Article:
Distributed by Good Docs
Produced by Brian W. Davies, Sam Kaufmann, and Kevin McCarthy
Directed by Robin Berghaus
Streaming, 72 mins
College - General Adult
Disabilities; Documentary; Medicine
Date Entered: 02/18/2020Reviewed by Ciara Healy, Librarian for Psychology and Neuroscience, Duke University
Stumped, distributed by GOOD DOCS is the story of Will Lautzenheiser, Will's partner Angel and Will's twin brother Tom. Will became an amputee due to an infection that started as a cramp and was ultimately identified as septic/toxic shock syndrome, Group A strep infection that caused damage, requiring limb loss - his lower arms and lower parts of his legs.
His parents participated in the film and talked about the upbringing of the twin boys, with Will, describing himself as more inwardly focused and decided at 8 he wanted to be a filmmaker. His brother Tom was more focused outward, - on nature. Will ultimately became a filmmaker and mines his unique experience as a disabled person to fuel his gigs as an amateur comedian. Will's partner Angel is a horticulturist and participates in Will's day to day care giving. Will participates in rehabilitation to relearn how to do everyday things like baking, dressing, travel, and showering. The strain or perhaps ambivalence seen in the relationship between Will and Angel is one of the more poignant aspects of the film. Will struggles with his dramatic decrease in independence while Angel comes across as resigned to helping Will with so many aspects of his life - dressing, cooking, transportation, and the roller coaster of emotions that come with such a shocking outcome from Will's surgery.
Will also has a weekly caregiver - Steve Delfino - who has become Will's comedy partner. Will, as a disabled person states that he is often seen as a tragedy or an inspiration, but his improv gigs normalizes things a bit. Sometimes Steve and Will do improv together, and as an introduction Will quips, "And this is Steve, the man who washes my scrotum twice a week."
Because of his arm amputation, his walking using prosthetics is extra challenging and frustrating for standing balance and locomotion. As he makes his way forward using wry, gallows humor, his romantic relationship is somewhat strained by his limitations and frustrations regarding his compromised independence. He makes connections to others using humor and to minimize his comparative social isolation as a disabled person.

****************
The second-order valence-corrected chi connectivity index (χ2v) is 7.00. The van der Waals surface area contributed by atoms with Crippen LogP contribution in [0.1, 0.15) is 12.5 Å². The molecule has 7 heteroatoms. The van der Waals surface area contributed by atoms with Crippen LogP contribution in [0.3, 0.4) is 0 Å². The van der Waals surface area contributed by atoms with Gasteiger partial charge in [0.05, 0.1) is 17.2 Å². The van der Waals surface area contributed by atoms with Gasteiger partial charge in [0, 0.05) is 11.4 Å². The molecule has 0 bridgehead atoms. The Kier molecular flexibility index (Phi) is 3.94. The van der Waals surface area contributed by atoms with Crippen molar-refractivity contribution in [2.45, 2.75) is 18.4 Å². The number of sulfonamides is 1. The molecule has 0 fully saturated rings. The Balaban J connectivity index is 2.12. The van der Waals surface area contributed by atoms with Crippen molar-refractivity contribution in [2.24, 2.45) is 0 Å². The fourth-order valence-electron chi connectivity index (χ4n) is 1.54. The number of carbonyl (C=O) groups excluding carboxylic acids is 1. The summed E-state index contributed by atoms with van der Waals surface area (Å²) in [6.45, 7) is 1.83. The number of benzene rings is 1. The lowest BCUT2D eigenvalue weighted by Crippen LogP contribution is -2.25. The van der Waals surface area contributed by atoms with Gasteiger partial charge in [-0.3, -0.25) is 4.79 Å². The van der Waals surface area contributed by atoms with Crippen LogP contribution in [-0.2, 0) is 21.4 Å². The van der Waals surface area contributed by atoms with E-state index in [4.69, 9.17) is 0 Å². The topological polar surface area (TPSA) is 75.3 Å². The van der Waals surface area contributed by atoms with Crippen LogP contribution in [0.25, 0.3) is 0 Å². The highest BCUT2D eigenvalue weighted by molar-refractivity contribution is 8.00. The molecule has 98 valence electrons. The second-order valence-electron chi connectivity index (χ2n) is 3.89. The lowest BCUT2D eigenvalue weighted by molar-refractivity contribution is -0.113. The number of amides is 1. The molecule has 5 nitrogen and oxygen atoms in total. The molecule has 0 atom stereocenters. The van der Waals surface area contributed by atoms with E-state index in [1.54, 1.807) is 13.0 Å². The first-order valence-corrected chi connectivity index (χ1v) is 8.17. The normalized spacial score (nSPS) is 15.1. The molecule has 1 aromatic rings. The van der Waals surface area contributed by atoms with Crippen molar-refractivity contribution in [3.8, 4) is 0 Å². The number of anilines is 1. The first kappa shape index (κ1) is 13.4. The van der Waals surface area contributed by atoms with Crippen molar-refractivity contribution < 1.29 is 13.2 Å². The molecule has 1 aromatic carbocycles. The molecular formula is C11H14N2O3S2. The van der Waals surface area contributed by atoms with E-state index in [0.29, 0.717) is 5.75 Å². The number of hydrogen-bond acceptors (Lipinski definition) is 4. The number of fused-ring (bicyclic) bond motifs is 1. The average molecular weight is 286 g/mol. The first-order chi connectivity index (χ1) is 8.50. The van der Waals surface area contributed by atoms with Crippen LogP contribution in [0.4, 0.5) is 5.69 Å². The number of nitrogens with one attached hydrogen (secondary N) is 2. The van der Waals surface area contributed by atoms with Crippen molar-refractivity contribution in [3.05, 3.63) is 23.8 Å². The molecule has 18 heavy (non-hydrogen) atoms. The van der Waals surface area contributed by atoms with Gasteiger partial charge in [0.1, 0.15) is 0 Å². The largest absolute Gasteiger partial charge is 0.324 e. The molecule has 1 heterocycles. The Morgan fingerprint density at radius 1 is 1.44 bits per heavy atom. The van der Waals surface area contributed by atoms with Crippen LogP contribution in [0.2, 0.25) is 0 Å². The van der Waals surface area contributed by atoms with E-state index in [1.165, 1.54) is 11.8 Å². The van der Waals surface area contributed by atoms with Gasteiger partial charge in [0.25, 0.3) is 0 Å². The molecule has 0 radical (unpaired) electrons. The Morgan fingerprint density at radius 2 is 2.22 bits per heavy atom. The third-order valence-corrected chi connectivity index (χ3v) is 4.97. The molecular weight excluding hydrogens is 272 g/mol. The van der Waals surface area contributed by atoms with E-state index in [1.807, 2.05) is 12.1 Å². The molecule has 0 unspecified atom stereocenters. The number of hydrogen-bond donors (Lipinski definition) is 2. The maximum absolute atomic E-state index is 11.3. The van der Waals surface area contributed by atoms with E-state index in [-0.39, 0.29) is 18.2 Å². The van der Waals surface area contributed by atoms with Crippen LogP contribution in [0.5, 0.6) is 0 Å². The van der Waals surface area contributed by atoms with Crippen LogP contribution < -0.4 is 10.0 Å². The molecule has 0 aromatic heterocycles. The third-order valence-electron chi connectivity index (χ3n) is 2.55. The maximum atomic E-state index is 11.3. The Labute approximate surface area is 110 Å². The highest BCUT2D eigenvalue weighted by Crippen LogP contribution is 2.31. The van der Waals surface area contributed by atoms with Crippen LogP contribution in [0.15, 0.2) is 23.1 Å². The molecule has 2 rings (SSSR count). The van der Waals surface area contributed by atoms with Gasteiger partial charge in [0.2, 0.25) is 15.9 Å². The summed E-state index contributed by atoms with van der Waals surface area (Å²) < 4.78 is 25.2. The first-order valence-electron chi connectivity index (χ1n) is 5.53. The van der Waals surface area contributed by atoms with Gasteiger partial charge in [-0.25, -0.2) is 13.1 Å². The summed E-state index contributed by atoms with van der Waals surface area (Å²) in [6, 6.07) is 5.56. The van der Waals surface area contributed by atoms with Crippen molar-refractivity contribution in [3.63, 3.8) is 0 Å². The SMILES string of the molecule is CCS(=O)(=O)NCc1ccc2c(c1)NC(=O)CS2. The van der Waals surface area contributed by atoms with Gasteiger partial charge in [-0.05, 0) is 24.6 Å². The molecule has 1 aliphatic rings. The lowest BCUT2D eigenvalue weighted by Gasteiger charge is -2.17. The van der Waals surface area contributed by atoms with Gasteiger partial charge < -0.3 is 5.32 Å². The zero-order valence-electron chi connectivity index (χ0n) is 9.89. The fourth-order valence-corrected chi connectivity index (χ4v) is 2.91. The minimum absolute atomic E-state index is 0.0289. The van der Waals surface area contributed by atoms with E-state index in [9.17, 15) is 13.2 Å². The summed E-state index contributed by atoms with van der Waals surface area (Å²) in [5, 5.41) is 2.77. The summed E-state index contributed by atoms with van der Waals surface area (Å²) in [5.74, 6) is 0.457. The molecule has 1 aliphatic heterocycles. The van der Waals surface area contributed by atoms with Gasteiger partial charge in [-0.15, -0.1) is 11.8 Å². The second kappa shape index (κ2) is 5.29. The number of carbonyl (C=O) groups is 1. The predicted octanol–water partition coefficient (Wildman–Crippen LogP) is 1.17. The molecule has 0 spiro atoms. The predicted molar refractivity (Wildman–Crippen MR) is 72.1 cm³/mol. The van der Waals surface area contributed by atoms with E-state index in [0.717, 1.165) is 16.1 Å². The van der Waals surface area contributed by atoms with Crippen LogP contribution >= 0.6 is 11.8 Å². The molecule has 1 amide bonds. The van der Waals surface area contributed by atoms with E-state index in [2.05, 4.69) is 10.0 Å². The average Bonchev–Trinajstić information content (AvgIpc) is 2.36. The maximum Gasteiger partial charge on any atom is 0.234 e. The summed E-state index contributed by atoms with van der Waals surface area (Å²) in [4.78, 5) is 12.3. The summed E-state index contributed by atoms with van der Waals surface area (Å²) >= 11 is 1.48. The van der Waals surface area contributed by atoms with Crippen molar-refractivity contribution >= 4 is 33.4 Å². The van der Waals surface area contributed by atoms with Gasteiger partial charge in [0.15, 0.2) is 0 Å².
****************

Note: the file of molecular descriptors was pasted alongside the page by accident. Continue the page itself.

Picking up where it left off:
The turning point in the documentary is revealed to be Will's desire to seek a limb transplant to replace the forearms and hands that have been amputated. Other transplant patients have received more rare transplants, such as a face transplant. The idea that transplants of skins are not successful, but grafts onto patients of their own skin, or an organ from an identical twin is more successful. Will's brother Tom does not participate or donate to the transplant procedure, though is there for the surgery and support after the transplant.
Issues considered in Wills decision to be a transplant recipient include lifelong use of immunosuppression drugs required for transplant patients. Doctors on Will's team are discussing the ethics of this kind of transplant because outcomes such as cancer and chronic conditions like heart disease and diabetes can be an outcome as well. The doctors also make much of Will's sense of humor and reiterate how important Will's attitude and perseverance are to his health outcomes. After a 6 month wait, Will is matched with a donor.
The surgery images in the film can be graphic. At the same time, the outcome is incredible to see and the transplant and the concept of having hands that are Will’s and "his" - the donor's - at the same time is compelling. Will's recovery is intense to integrate the transplant and the assimilate the nerve growth and the brain connections. However, his recovery is ultimately successful, and he continues to perform and lecture to educate people about transplants and his experience with disability.
Best of Fest - Palm Springs International Film Festival; Global Health Competition Winner - Cleveland International Film Festival; DOX Spotlight Winner - Tallgrass Film Festival; Best Feature Documentary, Youth Film Jury Award - Rhode Island International Film Festival; Showcase Film – Frameline